Tiger Woods’ rollercoaster Japan Skins ends with shorted putt
Tiger Woods opened up the Japan Skins with a tee ball down the left rough on Monday afternoon (that’s local time — it’s important to note that this was midnight on the East Coast). His second shot caught a tree. His third shot came up short. And then he hit a middling chip, leaving himself some six feet for bogey. Jason Day cheekily told him to pick it up. “That’s very generous of you,” Woods shot back sarcastically.
That was the way The Challenge went for Woods for the first few holes, where he offered rusty play and half-hearted banter as he eased his way into the competition. A double-crossed iron shot. A putt hammered 15 feet past the hole. A driver he said would have been a shank if it were an iron. “I did not play well at the beginning,” Woods said succinctly. “I hit a lot of bad shots and did not putt well.”
But a turning point came at the par-3 5th. After Woods hit a high hook into the left bunker, he watched as his three opponents hit their tee shots into the water, one after the next after the next. A nifty sand save got him on the board with $20,000. It was on.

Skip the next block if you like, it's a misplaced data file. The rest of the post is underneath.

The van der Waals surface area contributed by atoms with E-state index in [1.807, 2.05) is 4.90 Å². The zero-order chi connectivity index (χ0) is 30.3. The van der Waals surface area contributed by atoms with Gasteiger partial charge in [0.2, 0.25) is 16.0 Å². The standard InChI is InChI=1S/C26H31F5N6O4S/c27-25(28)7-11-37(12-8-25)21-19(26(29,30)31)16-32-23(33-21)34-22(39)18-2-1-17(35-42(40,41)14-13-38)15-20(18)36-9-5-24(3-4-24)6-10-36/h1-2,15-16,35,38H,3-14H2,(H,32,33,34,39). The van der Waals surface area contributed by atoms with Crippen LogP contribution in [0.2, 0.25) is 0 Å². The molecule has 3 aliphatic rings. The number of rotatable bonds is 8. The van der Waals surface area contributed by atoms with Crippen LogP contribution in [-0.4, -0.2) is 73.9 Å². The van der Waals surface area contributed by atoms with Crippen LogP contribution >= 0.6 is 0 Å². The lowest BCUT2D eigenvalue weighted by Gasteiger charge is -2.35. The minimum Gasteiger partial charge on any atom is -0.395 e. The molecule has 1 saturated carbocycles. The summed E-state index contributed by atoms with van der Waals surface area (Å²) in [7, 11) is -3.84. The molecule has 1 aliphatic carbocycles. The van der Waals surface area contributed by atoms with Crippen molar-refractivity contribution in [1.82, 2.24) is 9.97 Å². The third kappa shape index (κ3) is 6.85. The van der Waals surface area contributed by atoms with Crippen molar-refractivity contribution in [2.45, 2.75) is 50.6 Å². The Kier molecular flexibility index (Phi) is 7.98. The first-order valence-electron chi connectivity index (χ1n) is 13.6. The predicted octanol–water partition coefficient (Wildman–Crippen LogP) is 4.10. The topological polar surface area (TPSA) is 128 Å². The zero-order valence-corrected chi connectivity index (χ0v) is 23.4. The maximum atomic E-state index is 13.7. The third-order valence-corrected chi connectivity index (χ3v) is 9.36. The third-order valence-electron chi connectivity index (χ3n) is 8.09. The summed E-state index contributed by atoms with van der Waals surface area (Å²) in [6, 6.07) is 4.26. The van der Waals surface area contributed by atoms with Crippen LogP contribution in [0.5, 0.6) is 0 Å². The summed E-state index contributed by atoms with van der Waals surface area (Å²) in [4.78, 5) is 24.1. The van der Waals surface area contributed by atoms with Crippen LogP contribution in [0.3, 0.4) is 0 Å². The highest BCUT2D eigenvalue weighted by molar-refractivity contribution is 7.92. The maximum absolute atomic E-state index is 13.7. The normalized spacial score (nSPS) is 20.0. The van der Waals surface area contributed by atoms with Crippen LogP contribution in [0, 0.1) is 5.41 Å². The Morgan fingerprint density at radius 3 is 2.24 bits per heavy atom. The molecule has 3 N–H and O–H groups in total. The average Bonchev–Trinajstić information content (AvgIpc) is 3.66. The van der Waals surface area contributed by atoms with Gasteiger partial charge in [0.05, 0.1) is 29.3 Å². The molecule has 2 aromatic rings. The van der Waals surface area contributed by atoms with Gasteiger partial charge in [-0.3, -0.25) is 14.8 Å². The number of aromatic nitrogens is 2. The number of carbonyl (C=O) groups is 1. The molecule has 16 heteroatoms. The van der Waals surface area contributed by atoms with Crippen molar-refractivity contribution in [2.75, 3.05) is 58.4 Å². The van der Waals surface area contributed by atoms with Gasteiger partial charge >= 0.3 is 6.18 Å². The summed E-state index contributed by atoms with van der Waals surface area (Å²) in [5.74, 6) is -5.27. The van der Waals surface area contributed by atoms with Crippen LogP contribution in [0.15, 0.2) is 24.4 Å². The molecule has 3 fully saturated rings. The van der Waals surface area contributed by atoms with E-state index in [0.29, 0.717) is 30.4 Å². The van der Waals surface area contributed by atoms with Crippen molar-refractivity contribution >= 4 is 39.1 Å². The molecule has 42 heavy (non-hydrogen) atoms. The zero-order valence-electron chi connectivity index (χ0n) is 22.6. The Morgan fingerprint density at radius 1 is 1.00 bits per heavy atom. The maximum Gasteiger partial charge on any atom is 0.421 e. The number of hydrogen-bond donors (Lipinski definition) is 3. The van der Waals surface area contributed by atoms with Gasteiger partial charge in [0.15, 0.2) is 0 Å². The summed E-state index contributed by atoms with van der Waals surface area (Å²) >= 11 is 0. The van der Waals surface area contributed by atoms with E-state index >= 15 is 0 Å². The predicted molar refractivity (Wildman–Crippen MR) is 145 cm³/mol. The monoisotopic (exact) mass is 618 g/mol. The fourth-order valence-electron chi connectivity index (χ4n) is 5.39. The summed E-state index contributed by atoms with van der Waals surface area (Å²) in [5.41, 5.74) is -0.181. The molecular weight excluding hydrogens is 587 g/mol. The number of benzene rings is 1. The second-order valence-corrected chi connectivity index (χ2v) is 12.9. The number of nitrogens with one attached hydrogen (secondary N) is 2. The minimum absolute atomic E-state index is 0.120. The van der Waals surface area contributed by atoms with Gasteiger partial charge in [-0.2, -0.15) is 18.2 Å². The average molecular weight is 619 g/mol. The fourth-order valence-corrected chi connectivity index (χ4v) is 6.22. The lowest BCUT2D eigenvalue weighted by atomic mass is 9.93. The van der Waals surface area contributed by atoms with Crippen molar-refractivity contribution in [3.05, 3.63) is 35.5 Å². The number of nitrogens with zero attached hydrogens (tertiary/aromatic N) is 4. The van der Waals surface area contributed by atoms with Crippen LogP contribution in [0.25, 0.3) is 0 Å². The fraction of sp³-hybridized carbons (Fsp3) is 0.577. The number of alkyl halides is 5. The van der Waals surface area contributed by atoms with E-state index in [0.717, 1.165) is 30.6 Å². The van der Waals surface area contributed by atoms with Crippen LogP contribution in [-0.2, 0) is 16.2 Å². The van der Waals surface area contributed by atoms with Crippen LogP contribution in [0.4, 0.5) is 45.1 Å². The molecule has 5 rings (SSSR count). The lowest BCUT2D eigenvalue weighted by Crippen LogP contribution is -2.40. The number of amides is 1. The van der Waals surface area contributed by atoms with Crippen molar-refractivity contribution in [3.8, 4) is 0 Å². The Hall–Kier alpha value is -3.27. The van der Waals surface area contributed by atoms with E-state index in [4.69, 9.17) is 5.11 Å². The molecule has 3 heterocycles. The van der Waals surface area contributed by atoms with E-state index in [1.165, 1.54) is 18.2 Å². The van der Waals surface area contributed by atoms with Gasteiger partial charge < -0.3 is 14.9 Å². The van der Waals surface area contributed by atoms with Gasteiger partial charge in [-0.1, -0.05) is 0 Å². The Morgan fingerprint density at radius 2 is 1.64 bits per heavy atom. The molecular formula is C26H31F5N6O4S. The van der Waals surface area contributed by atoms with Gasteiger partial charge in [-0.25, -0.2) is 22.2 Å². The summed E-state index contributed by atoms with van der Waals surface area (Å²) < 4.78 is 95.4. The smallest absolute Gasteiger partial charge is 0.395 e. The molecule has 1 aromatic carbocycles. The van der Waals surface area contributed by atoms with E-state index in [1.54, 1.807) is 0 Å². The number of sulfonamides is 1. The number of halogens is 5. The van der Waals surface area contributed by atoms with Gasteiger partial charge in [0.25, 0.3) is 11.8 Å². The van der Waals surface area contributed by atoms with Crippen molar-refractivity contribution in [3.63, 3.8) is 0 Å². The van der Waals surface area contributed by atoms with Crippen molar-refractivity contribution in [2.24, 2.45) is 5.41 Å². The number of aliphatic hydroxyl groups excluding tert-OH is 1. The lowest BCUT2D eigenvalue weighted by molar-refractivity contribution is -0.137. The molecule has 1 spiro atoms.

It was on for a while, at least. Woods picked up another $40,000 with a three-skin birdie at No. 8. The chatter on course loosened up, including a fun bit between Woods and McIlroy talking about playing golf at high altitude. Woods gave himself more chances and remained right in the mix to take top honors when he birdied No. 16. But Jason Day tied the hole with a birdie putt of his own, then won No. 17 with a par as the other three players melted away.
There was one final chance: the $100,000 18th hole. Woods found the left trees off the tee but punched to a comfortable wedge yardage. He ended up with a 12-footer for birdie that was worth a whole lot, particularly after Day tapped in his birdie putt. The stakes were clear. Make it and everybody would move to extra holes. Miss it and the skins game would be over.
Woods ended up walking through Door No. 2. Underneath the bright lights illuminating 17 and 18, he hit a putt that never threatened the hole but instead stayed more than a foot short of the cup. But before the crowd even had time to react, Woods scooped up his ball and made a move to congratulate Jason Day. “How fun was that?” he said.
There were plenty of positives to focus on and no real ramifications for the negatives — namely, losing to Jason Day. Woods seemed pleased with how the event went off. “Once I got into the flow of competing and feeling the round, it just got exciting. We were competitive, the banter was great, the back and forth. And I hit some good shots toward the end,” he said.
In the end, Woods took home $60,000 in skins money — tied for second with McIlroy — while Day won it all with an impressive $210,000. All four of Monday’s competitors will get a chance to rest up before getting back to stroke play Thursday for the first-ever playing of the Zozo Championship.